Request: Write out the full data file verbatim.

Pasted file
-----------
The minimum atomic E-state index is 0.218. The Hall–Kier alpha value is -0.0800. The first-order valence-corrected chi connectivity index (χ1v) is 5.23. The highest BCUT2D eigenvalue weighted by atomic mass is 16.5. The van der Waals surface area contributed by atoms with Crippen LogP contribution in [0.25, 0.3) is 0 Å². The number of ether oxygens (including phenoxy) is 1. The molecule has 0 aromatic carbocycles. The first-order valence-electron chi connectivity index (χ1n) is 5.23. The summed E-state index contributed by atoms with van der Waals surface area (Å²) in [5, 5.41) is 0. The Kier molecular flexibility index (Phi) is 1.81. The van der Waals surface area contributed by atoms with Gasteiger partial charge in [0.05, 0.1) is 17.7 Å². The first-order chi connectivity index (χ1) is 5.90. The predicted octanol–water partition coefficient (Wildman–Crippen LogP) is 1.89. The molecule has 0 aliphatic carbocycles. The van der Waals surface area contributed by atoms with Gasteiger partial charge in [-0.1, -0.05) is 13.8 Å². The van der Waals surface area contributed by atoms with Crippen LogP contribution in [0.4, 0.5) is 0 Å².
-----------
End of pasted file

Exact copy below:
The minimum atomic E-state index is 0.218. The Hall–Kier alpha value is -0.0800. The first-order valence-corrected chi connectivity index (χ1v) is 5.23. The highest BCUT2D eigenvalue weighted by atomic mass is 16.5. The van der Waals surface area contributed by atoms with Crippen LogP contribution in [0.25, 0.3) is 0 Å². The number of ether oxygens (including phenoxy) is 1. The molecule has 0 aromatic carbocycles. The first-order valence-electron chi connectivity index (χ1n) is 5.23. The summed E-state index contributed by atoms with van der Waals surface area (Å²) in [5, 5.41) is 0. The Kier molecular flexibility index (Phi) is 1.81. The van der Waals surface area contributed by atoms with Gasteiger partial charge in [0.05, 0.1) is 17.7 Å². The first-order chi connectivity index (χ1) is 5.90. The predicted octanol–water partition coefficient (Wildman–Crippen LogP) is 1.89. The molecule has 0 aliphatic carbocycles. The van der Waals surface area contributed by atoms with Gasteiger partial charge in [-0.1, -0.05) is 13.8 Å². The van der Waals surface area contributed by atoms with Crippen LogP contribution in [0.4, 0.5) is 0 Å².